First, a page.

The culmination of romantic love leads to marriage – that’s what fairy tales tell us, and dreamers want to believe.
But, the road to matrimony isn’t always smooth.
Kalpana Dance Theatre (KDT) is looking to shine a light on this subject.
KDT in collaboration with Jabatan Kebudayaan dan Kesenian Negeri Perak and Ipoh Fine Arts Society will present Samyoga: The Divine Union on Jan 12 in Ipoh, Perak.
The production was first staged here in 2017 and following its success, is being restaged with some modifications.
Matrimony was chosen as the theme for this bharatanatyam offering due to many reasons, according to choreographer P.T.Narendran.
“As a bharatanatyam dancer, choreographer and teacher for the last four decades, I have always been imparting my knowledge of Indian culture, tradition and humanity as a composite whole,” says Narendran.
“Bharatanatyam is not only a performing art; it has far greater values of philosophy of life and human psychology. Indian mythological stories have a vital role in this art form. From young I have asked myself if Indian mythological stories were relevant in today’s world, and the answer is yes. That was when the theme of matrimony triggered in my mind. I shared my thoughts with Shangita Namasivayam, the artistic director of KDT, and after much brain storming and discussion with the script writer Dr Va Ve Subramaniam, Samyoga: The Divine Union was born,” he adds.
Shangita and Narendran are both graduates of the dance school of Kalakshetra in India, known as the Ivy League Institution of Indian classical dance. Their common passion for bharatanatyam has resulted in plenty of original works.
The repertoire this time will comprise four episodes compared to five in the last production. Each episode presents a marriage with a different plot and storyline.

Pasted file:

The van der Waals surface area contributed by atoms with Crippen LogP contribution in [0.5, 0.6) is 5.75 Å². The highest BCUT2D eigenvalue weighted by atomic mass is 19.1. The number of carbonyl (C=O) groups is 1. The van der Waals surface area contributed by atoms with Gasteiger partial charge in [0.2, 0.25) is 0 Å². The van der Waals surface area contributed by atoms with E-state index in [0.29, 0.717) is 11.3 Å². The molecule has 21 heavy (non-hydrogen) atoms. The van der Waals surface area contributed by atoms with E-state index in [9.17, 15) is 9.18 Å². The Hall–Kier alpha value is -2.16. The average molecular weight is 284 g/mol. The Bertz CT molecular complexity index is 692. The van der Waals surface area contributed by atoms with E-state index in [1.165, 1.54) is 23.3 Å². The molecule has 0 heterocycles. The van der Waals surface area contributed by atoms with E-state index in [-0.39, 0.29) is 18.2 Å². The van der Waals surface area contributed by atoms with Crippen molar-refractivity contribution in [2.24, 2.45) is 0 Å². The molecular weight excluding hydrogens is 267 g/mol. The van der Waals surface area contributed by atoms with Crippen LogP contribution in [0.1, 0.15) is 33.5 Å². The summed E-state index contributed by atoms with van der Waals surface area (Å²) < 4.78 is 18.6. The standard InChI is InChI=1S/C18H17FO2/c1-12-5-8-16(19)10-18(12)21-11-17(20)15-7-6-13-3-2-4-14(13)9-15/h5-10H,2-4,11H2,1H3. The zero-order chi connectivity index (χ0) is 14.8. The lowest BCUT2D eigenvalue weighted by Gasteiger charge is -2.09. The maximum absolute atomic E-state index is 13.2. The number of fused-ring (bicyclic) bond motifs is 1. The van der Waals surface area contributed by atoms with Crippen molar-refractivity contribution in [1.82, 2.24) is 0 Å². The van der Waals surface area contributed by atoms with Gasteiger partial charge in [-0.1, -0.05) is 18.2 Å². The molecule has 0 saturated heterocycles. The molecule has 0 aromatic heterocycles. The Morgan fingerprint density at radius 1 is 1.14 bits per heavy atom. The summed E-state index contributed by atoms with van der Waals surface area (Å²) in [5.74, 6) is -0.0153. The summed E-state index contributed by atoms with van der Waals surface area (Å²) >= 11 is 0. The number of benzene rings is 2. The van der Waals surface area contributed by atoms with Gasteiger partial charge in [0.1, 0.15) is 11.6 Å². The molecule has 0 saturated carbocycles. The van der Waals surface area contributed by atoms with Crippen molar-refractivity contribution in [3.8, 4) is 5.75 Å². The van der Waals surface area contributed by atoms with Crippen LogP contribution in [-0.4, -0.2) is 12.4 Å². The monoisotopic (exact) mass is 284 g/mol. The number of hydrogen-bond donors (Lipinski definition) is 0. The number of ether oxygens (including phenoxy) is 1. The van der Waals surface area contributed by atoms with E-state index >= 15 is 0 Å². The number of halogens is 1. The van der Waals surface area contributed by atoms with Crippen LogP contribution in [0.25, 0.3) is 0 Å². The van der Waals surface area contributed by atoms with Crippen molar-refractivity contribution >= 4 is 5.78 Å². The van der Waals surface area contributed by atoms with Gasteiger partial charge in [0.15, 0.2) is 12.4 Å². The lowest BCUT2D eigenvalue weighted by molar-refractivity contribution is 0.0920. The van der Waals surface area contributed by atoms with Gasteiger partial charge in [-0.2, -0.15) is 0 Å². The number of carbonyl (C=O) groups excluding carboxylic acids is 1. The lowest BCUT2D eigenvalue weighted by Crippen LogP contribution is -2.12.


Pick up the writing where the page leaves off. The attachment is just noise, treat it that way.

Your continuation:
It is interesting to note that each of these marriages are addressed by the heroine – Meenakshi Kalyanam, Sita Swayamvaram, Rukmini Kalyanam and Valli Thirumanam, which reveals that they are strong women.Shangita says, “All our Indian myths have been written by great saints like Valmiki, Vyasa and Kambar. In Hinduism, the Jeevathma (individual soul) seeking to be united with the Paramathma (supreme) is the ultimate aim. In the chosen stories, the heroines are all born on earth and seek to be united with the divine. “I personally think women of those times were extremely powerful and strong both mentally and physically. None of these women we are portraying in this production are coy, shy or submissive, yet they were highly respected. It is only in India that earth is referred to as Mother and women are worshipped.”
Every production comes with its set of challenges and Samyoga is no different.
“We are portraying four Hindu marriages – how do we make each wedding ceremony look different? As we have many rituals and each state in India has its unique wedding ceremony, we drew our inspirations from them. Once the concept was established, the choreography fell into place,” says Narendran.
Samyoga will be presented using the Kalakshetra aesthetics. There will also be a storyteller who will link each marriage by explaining each episode.
The one-night performance will showcase a cast of 20 dancers, five of whom are male. They will be supported by a live orchestra comprising composer K. Hariprasad on vocals, Vedakrishnaram on mirdangam and Achuthan Sasidharan Nair on the violin.
Samyoga: The Divine Union will take place at 8pm on Jan 12 at the JKKN Auditorium, Jabatan Kebudayaan dan Kesenian Negeri Perak, Kompleks Taman Budaya, Lot 20561, Jalan Cardwell, off Jalan Raja Di Hilir, Ipoh, Perak. For tickets, call 016-527 2959, 016-532 1087, 012-526 9239 or 012-524 0104.